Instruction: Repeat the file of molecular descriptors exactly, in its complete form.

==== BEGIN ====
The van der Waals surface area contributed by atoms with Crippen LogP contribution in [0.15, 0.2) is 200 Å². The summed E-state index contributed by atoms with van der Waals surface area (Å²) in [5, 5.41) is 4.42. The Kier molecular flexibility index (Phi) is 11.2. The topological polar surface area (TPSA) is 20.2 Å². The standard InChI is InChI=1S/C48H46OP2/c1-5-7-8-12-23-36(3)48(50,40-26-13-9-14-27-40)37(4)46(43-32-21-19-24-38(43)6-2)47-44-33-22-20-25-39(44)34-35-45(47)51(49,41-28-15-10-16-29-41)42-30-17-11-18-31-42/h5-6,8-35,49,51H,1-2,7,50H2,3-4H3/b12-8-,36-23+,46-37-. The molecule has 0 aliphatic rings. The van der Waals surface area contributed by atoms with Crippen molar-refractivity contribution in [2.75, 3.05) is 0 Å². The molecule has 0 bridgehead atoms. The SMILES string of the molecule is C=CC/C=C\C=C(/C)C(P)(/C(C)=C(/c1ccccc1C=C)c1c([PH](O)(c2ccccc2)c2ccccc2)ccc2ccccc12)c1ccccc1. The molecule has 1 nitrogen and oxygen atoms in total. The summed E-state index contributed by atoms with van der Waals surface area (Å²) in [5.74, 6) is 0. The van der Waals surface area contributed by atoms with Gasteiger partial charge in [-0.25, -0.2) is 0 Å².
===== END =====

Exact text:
The van der Waals surface area contributed by atoms with Crippen LogP contribution in [0.15, 0.2) is 200 Å². The summed E-state index contributed by atoms with van der Waals surface area (Å²) in [5, 5.41) is 4.42. The Kier molecular flexibility index (Phi) is 11.2. The topological polar surface area (TPSA) is 20.2 Å². The standard InChI is InChI=1S/C48H46OP2/c1-5-7-8-12-23-36(3)48(50,40-26-13-9-14-27-40)37(4)46(43-32-21-19-24-38(43)6-2)47-44-33-22-20-25-39(44)34-35-45(47)51(49,41-28-15-10-16-29-41)42-30-17-11-18-31-42/h5-6,8-35,49,51H,1-2,7,50H2,3-4H3/b12-8-,36-23+,46-37-. The molecule has 0 aliphatic rings. The van der Waals surface area contributed by atoms with Crippen molar-refractivity contribution in [2.75, 3.05) is 0 Å². The molecule has 0 bridgehead atoms. The SMILES string of the molecule is C=CC/C=C\C=C(/C)C(P)(/C(C)=C(/c1ccccc1C=C)c1c([PH](O)(c2ccccc2)c2ccccc2)ccc2ccccc12)c1ccccc1. The molecule has 1 nitrogen and oxygen atoms in total. The summed E-state index contributed by atoms with van der Waals surface area (Å²) in [5.74, 6) is 0. The van der Waals surface area contributed by atoms with Gasteiger partial charge in [-0.25, -0.2) is 0 Å².